>>SIDDIQI: In Pakistan, the entire burden is on the rape victim to make sure that the investigation is done properly, the medical examination is done properly, the trial takes place properly.
A medical examination of Kainat did take place.
And the report told that there was sexual intercourse.
But no sperm testing took place.
Why didn't the sperm testing take place?
In rape cases in Pakistan, it doesn't take place.
And the reason is because the facilities are not available all over Pakistan.
>>NARRATOR: There was also no DNA testing.
And the police investigation was flawed.
>>SIDDIQI: The investigation officer didn't bother to collect any evidence.
Because according to his own version, he didn't believe the... that she had been raped.
So he never really made an effort.
>>NARRATOR: As Kainat's trial wore on, with little evidence on her side, it became increasingly difficult to make her case.
>>NARRATOR: During the lengthy trial, the defense would also present their case, saying that there was no rape.
Instead, they argued, there was a marriage between Kainat and one of the accused rapists, Ahsan Thebo.
Their evidence-- a marriage certificate, photographs, and a story of a love affair.
>>NARRATOR: We asked Kainat about the photos.
She said she didn't remember having her picture taken with Ahsan.
>>As far as the photographs are concerned, you just can't look at them and say, "Oh, I see these are two happy people.
There is no rape."
You can't do that.
There is a procedure laid down in law of how those photographs are really proved.
That was not followed.
>>NARRATOR: He presented this argument at the trial, saying that the negatives of the photos were never presented.
But there was also the marriage certificate.
We asked him how Kainat's fingerprints and signature got onto the document.
>>SIDDIQI: She says that, "I signed some documents."
She vaguely recalls that she was in some courtroom.
>>SIDDIQI: Defense of marriage is a very common defense.
Because that is the usual practice, is that you rape a woman in the night or gang rape her, and then force her to get married so that it can be justified.
There are judgments by the Supreme Court where the same defense has been taken.
Like, "Look at these photographs, look at this marriage certificate."
I think the rapists in Pakistan are not very creative about their defenses.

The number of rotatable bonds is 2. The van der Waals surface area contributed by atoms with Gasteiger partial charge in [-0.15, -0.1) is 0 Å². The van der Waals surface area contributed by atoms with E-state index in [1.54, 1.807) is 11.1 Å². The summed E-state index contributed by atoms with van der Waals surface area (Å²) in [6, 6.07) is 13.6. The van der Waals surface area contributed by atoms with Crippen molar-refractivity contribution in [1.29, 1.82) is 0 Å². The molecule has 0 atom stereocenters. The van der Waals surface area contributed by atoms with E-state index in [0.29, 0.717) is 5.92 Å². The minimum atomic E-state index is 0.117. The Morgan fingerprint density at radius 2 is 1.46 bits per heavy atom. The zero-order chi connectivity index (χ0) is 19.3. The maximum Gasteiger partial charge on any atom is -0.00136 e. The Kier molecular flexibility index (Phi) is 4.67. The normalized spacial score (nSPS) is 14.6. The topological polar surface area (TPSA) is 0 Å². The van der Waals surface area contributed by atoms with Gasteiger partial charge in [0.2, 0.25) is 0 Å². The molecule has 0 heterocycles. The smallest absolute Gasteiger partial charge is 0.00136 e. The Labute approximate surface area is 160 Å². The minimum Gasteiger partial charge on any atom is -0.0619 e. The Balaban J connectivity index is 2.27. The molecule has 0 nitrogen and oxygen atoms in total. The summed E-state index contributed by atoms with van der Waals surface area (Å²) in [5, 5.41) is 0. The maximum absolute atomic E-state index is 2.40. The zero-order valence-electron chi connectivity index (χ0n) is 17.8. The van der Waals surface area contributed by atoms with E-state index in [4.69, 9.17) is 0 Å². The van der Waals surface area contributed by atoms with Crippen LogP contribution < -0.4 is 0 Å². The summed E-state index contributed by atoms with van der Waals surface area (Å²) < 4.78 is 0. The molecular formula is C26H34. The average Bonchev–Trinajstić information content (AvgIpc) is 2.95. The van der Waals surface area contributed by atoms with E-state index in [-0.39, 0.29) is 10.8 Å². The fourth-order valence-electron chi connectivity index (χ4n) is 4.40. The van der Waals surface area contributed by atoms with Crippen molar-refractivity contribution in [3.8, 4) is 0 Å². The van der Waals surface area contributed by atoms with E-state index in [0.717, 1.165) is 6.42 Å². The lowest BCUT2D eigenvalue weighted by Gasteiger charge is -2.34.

They keep on coming up with the same defenses.
>>The thing about the marriage is that the key witnesses who could have validated the marriage did not come and give evidence.
>>NARRATOR: From the court documents we found the name of the cleric who says he married Kainat and Ahsan.
We traveled to a nearby town to find him.
>>NARRATOR: We had learned from her school and birth records that Kainat was 13 years old at the time.
>>NARRATOR: According to Pakistan's secular laws, a woman under 16 cannot consent to marriage.
But there is a loophole.
As an Islamic state, Pakistan also follows Islamic law, known as Sharia law, which states that a girl who has reached puberty can be married even if she is a minor.
And here in Pakistan, when there is a conflict between the two sets of laws, the courts tend to side with the Islamic law.
After years of hearings and delays, the judge finally summoned the accused to the court for the verdict.
>>SHAH: All the accused persons as well as myself, the prosecutor, the judge, all were present in the courtroom.
My clients were behind the bars since last three years.
So there was great apprehension.
>>NARRATOR: After a three-year-long trial, the judge would side with the men.
>>NARRATOR: After years in prison, on this day, Ahsan spoke publicly about Kainat.
>>NARRATOR: The judge believed the marriage story, ruling that Ahsan's marriage to Kainat was valid, even if she was only 13, following Islamic law rather than secular law.
He went on to say that another reason he had decided against Kainat was because she had accused a father and a son of a gang rape.
In his view, he said, that would never happen in Pakistan.
He concluded that Kainat's accusations were a product of her own fantasy.
>>NARRATOR: With the men freed, Kainat and her family told us they now fear for their safety.
>>NARRATOR: Then, just months after our interview with him, a tragic turn of events.
He was found dead.
Kainat and her family believed the four men she had accused of rape were responsible.
>>NARRATOR: Kainat's brother's death put her stor back into the national headlines.
>>NARRATOR: Famous politicians came to her side.
>>NARRATOR: From the start, the men denied playing any role in Kainat's brother's death.
>>NARRATOR: The police investigation into the brother's death would be closed after four months due to lack of evidence in the case.
>>NARRATOR: Since her brother's death, Kainat lives under police protection.
>>NARRATOR: The story we had come to hear still had no ending.
Like other cases in Pakistan, it would remain at its heart a mystery with no clear end in sight.
>>SIDDIQI: They want to go ahead with the case.
I will keep on representing her.
I cannot even imagine that people who are so vulnerable are willing to risk their lives, the lives of their family.
They are willing to be displaced, and even then want to fight.
In their struggle there is so much hope.
Ultimately I think it's very difficult to stop this tide of the assertion of women short of some kind of a counter-revolution in Pakistan.
I don't see these rape victims being put back in their homes and told to shut up.
I frankly don't see that happening.
>>Go to pbs.org/frontline for a behind-the-scenes look at the making of "Outlawed in Pakistan."
>>We wanted to make sure our audience has the whole picture of what it's like to fight a rape case in Pakistan.
>>Learn more about the rights of women in Pakistan.
Take a closer look at the role of Islamic law in the country's judicial system, and connect to theFrontline communit on Facebook and Twitter, and more at pbs.org/frontline.
>>For more on this and other Frontline programs, visit our website at pbs.org/frontline.